Washington, Oct.4 : Republican presidential candidate John McCain is reportedly preparing to launch a more aggressive and "gloves off" assault on Democratic rival Barack Obama's character.
According to a Washington Post report, the Republican's focus will be on Obama's judgment, honesty and personal associations. With just a month to go until Election Day, McCain's team has decided that its emphasis on the senator's biography as a war hero, experienced lawmaker and straight-talking maverick is insufficient to close a growing gap with Obama.
The Arizonan's campaign is also eager to move the conversation away from the economy.
"We're going to get a little tougher. We've got to question this guy's associations. Very soon. There's no question that we have to change the subject here," said a senior Republican operative, while indicating that a fresh batch of television ads is coming.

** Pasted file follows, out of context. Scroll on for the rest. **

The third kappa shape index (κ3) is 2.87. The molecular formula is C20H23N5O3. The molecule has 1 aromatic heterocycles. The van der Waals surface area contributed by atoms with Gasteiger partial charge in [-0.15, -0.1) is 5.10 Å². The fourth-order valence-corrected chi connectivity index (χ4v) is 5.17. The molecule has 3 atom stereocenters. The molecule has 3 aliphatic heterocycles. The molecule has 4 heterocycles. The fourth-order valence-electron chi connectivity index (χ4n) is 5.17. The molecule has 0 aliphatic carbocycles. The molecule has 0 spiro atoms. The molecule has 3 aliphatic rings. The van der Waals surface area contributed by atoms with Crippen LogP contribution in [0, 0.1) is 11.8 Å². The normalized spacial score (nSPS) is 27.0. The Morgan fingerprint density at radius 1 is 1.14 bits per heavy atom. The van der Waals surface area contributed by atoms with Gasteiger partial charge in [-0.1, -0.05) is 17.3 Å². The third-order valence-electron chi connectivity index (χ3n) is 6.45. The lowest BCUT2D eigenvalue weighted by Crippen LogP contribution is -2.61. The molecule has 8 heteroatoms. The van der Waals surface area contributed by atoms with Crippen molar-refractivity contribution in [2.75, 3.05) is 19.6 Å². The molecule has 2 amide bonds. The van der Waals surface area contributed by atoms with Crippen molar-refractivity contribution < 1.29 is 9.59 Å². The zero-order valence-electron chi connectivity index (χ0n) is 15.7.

The paper, however, believes that aggression could backfire on McCain, especially when frustration with Washington politics is acute and a desire for specifics on how to fix the economy and fight the wars in Iraq and Afghanistan is strong.
Robert Gibbs, a top Obama adviser, dismissed the new McCain strategy. "This isn't 1988. I don't think the country is going to be distracted by the trivial," he said.
Obama, he said, will continue to focus on the economy, saying that Americans will remain concerned about the country's economic troubles even as the Wall Street crisis eases somewhat.
Moments after the House of Representatives approved a bailout package for Wall Street on Friday afternoon, the McCain campaign released a television ad that challenges Obama's honesty and asks, "Who is Barack Obama?" The ad alleges that "Senator Obama voted 94 times for higher taxes. Ninety-four times. He's not truthful on taxes."
A senior campaign official called the ad "just the beginning" of commercials that will "strike the new tone" in the campaign's final days. The official said the "aggressive tone" would center on the question of "whether this guy is ready to be president."